The New York Yacht Club, 1899-1901
Whitney Warren and Charles Wetmore, Architects
Model Room, including limestone fireplace and half-hull models along walls
text and photograph © 19990902-A Walter Dufresne
Limestone Fireplace in Model Room
text and photograph © 19990902-B Walter Dufresne
Tap Room, Adjacent the Dining Room
text and photograph © 19990918-A Walter Dufresne
Trophy Room (site of the America's Cup during most of the 20th Century)
text and photograph © 19990918-B Walter Dufresne
Entry Way to Model Room
text and photograph © 19990918-D Walter Dufresne
Dining Room, looking towards West 44th Street
text and photograph © 19991003-A Walter Dufresne
Main Entry Stair, looking northeast from second floor balcony of Model Room
text and photograph © 19911015-H Walter Dufresne
Stained Glass in ceiling of Model Room
text and photograph © 19911015-A Walter Dufresne
Working with the assistant and graphic designer Fernando Martinez, I styled, propped, lit, and created the photographs here while studying 19th-Century U. S. architectural history — both high-style and vernacular — in Dr. Kevin Murphy's class nearby at the Graduate School of the City University of New York. Created by the architects Whitney Warren and Charles Wetmore at the very end of the 19th Century, the Club is, of course, utterly distinct from any modest rowhouse along Brooklyn's Gowanus Canal built a few years earlier. A certain Carroll Street rowhouse will be the subject of a future linked web page and, I hope, the start of a series of web pages about New York City inspired by the example of the writer Christopher S. Gray.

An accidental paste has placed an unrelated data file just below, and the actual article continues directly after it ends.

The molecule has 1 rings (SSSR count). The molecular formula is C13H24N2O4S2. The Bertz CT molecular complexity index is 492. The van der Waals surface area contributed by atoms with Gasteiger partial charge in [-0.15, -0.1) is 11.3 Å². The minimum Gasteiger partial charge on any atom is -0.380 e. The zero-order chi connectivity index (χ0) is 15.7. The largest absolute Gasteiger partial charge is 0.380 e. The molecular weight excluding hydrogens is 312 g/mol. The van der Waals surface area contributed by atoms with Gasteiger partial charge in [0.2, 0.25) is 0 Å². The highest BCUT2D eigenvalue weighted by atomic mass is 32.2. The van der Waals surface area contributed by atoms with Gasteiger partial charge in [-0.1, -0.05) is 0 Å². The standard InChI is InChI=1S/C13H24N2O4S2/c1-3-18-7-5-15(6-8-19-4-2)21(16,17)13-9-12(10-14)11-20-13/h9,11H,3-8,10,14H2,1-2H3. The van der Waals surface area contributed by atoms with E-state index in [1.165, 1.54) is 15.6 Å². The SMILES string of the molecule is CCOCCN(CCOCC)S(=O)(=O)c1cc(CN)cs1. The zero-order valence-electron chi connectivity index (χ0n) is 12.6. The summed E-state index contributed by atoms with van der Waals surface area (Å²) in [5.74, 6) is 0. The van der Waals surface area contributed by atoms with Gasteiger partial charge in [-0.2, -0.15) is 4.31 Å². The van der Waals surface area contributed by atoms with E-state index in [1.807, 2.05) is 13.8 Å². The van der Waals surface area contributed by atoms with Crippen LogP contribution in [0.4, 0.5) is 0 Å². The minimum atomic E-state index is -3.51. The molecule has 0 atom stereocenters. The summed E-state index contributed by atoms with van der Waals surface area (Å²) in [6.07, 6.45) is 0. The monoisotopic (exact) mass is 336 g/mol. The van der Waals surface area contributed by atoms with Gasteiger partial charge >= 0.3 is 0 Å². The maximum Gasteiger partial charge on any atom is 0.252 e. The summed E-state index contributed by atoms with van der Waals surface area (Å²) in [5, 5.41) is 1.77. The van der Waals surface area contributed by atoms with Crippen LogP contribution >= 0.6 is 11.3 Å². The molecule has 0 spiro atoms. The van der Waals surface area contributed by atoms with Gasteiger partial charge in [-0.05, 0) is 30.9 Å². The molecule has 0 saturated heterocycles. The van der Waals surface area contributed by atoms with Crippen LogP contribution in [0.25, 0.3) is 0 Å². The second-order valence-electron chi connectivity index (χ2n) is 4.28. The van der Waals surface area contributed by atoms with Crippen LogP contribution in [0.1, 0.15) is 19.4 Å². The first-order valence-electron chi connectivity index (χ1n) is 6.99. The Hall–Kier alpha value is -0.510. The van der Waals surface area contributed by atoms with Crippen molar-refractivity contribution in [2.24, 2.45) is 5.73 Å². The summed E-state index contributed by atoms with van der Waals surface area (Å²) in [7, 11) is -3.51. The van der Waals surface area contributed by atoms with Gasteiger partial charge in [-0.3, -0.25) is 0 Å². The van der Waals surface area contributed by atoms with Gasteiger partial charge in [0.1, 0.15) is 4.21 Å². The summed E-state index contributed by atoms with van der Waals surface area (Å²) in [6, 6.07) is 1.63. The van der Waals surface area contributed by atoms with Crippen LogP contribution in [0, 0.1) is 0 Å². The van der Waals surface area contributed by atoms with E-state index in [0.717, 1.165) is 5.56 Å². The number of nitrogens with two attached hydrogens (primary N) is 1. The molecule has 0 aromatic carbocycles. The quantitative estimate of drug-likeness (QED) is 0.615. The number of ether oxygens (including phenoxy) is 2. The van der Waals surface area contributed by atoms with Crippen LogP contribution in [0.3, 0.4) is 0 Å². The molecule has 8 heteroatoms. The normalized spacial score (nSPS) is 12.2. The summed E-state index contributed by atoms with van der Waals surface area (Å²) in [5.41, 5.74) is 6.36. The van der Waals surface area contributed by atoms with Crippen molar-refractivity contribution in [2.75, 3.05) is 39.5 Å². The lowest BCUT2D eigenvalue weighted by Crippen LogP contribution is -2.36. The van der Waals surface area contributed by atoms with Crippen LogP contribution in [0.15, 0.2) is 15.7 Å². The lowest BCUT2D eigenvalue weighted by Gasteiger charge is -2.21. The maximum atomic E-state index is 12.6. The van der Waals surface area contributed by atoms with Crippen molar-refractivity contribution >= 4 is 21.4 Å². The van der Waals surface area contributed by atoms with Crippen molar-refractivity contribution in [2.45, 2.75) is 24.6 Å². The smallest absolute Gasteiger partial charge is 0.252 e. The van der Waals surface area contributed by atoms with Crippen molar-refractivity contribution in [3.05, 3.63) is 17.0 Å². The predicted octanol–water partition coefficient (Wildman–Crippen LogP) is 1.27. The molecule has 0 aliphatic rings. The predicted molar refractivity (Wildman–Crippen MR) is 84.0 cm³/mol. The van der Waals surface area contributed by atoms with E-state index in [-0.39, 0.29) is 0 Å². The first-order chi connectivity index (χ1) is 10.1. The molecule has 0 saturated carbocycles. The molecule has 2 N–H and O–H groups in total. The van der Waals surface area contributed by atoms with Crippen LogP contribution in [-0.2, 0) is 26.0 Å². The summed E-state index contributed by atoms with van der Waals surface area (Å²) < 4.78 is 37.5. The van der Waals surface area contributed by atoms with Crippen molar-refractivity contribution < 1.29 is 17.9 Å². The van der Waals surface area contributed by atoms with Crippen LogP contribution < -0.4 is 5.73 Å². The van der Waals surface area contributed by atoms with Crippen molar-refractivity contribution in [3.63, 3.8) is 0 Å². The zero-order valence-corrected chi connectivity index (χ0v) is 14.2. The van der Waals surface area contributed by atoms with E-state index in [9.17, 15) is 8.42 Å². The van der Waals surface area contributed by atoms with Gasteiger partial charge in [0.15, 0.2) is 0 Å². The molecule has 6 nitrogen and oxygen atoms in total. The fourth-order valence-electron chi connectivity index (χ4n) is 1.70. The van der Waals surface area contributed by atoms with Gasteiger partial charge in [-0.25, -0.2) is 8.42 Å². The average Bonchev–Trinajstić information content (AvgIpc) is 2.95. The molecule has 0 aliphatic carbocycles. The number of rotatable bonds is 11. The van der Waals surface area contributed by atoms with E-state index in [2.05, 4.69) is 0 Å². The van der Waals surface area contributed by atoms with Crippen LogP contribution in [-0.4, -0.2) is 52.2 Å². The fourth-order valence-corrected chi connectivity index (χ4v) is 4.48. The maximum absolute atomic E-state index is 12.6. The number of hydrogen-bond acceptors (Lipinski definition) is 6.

Assembled and edited and updated 2006/01/16 by , Brooklyn, New York, from photographs copyrighted and registered 1999. This page, including texts and photographs, is hereby released only for all uses and reproductions that are *both* private and non-commercial. Scholarly uses, including linking and re-publication and classroom exhibitions and lecture presentations, will be freely licensed only with prior written permission from Walter Dufresne, who is the owner of the registered copyrights to these photographs. All other uses, including editorial and other public uses, are expressly prohibited without permission in the form of a written license from Walter Dufresne. These photographs, including certain camera-original films, are scheduled for future transmission into the Historic American Buildings Survey of the United State Library of Congress, at which time copyright will be dissolved into the public domain and the photographs will no longer be subject to copyright. Until then — and as per Title 17 of the United States Code — these photographs are copyrighted.
"If you have to ask how much it costs, you can't afford it."
Commodore J. Pierpont Morgan (1837-1913)